The number of websites hosting malicious code is on the increase, says AVG Technologies.

Roger Thompson, chief research officer at the security firm said AVG, is seeing between 200,000 to 300,000 new websites per day hosting code that can in some cases result in a PC being infected with malware just by visiting the site.

Up to 70 percent of those websites are regular ones that have been hacked in order to host malicious code, a statistic that shows how poor website security is across the internet. The remainder are custom-built sites, he said.

See also: AVG Anti-Virus 8.0 Free review

Of those custom-built sites, however, there is some positive news. One common social-engineering trick is to put up a website offering codecs, or bits of software used to encode and decode video files. While purporting to be a codec, the file is often malicious software designed to steal data.

AVG found that up to 94 percent of the fake codec websites are taken offline within 10 days, with 62 percent taken down in a day or less. In the past, the sites may have stayed online as long as two weeks, showing that ISPs appear to be acting faster to remove them and current mechanisms for reporting bad websites are having an impact.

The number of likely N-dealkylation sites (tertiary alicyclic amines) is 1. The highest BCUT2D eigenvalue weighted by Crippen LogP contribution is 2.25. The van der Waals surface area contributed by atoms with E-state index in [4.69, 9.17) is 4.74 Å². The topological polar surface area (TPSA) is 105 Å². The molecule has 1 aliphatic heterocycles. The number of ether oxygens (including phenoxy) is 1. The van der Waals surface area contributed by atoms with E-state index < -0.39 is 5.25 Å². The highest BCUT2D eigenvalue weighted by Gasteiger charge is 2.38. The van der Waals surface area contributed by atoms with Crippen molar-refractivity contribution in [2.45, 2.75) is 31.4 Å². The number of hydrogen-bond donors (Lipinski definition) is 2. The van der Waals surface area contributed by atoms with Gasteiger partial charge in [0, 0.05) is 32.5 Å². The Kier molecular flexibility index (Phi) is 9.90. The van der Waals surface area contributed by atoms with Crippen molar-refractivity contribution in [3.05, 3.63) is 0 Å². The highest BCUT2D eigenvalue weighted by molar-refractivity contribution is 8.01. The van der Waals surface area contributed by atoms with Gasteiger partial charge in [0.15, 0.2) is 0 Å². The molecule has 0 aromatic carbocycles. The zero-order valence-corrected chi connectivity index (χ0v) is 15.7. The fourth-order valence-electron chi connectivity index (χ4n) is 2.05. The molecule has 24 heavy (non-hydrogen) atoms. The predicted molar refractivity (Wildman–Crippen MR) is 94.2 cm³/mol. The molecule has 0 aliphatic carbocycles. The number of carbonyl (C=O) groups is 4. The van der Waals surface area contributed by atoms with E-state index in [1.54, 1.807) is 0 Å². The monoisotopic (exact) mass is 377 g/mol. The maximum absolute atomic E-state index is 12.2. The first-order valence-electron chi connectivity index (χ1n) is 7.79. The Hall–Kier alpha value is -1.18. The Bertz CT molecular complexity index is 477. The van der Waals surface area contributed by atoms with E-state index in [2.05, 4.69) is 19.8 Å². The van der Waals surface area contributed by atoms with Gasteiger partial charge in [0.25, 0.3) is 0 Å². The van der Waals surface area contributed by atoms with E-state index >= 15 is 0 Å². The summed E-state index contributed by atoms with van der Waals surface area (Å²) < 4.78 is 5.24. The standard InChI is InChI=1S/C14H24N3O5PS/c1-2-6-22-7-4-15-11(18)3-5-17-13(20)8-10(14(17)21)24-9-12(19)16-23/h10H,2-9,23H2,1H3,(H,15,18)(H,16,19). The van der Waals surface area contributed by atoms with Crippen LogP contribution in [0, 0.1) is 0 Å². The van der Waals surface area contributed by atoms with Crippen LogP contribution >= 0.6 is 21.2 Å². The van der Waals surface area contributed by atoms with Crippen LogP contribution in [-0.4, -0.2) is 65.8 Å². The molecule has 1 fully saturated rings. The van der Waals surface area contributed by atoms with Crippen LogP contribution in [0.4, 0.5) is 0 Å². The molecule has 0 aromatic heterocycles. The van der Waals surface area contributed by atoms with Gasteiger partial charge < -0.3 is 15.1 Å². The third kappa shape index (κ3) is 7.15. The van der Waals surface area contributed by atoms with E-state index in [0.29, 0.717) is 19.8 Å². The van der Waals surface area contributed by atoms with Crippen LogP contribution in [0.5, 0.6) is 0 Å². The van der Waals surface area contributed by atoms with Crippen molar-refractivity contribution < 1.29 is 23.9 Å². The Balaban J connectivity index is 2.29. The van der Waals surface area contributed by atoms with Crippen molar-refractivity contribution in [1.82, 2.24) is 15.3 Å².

Still, the sheer number of sites infected may mean that the time online is less important as long as the hackers are attracting traffic.

Thompson said many hackers seek out less-professional websites with unpatched versions of 'htaccess', a configuration file used to manage access to certain pages on a website.

Htaccess is a powerful file, since it can be manipulated to redirect users to other websites depending on how they came to the website, Thompson said. For example, it can be configured to direct users who found the website through Yahoo or Google to a different, hostile website which looks to see if the PC is potentially hackable.

But if the hostile website is being visited by a bot and not coming from a search engine, the site will refuse to serve up any exploits, making it difficult for security analysts to automatically scan the web for bad sites, Thompson said.

However, hackers are getting lazy. They often reuse the same JavaScript and HTML code used to launch attacks, which makes those attacks easy to identify. That's good, since the underlying binary attack code can often also be tricky for security software to identify.

"That's a pretty good bottleneck," Thompson said. "It's like having a letter bomb with the outside of the envelope saying 'I'm a bomb'."

See also: Obama hacked as Trojan exploits official website